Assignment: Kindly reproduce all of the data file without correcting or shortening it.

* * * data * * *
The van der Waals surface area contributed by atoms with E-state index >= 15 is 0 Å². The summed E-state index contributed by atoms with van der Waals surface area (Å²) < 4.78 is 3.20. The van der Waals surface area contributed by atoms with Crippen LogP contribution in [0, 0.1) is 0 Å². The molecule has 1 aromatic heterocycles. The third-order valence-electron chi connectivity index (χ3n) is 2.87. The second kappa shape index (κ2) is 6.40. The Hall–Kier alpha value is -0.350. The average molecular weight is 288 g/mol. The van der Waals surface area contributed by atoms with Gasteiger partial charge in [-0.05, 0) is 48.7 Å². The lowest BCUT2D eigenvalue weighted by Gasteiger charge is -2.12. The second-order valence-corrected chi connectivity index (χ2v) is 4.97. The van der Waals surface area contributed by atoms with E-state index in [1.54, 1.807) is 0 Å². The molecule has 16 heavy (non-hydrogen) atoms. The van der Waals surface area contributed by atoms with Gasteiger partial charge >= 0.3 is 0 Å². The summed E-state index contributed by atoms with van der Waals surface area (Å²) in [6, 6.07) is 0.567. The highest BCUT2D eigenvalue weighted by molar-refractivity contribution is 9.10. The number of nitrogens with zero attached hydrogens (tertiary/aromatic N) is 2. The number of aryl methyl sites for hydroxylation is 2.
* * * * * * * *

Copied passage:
The van der Waals surface area contributed by atoms with E-state index >= 15 is 0 Å². The summed E-state index contributed by atoms with van der Waals surface area (Å²) < 4.78 is 3.20. The van der Waals surface area contributed by atoms with Crippen LogP contribution in [0, 0.1) is 0 Å². The molecule has 1 aromatic heterocycles. The third-order valence-electron chi connectivity index (χ3n) is 2.87. The second kappa shape index (κ2) is 6.40. The Hall–Kier alpha value is -0.350. The average molecular weight is 288 g/mol. The van der Waals surface area contributed by atoms with Gasteiger partial charge in [-0.05, 0) is 48.7 Å². The lowest BCUT2D eigenvalue weighted by Gasteiger charge is -2.12. The second-order valence-corrected chi connectivity index (χ2v) is 4.97. The van der Waals surface area contributed by atoms with E-state index in [1.54, 1.807) is 0 Å². The molecule has 16 heavy (non-hydrogen) atoms. The van der Waals surface area contributed by atoms with Gasteiger partial charge >= 0.3 is 0 Å². The summed E-state index contributed by atoms with van der Waals surface area (Å²) in [6, 6.07) is 0.567. The highest BCUT2D eigenvalue weighted by molar-refractivity contribution is 9.10. The number of nitrogens with zero attached hydrogens (tertiary/aromatic N) is 2. The number of aryl methyl sites for hydroxylation is 2.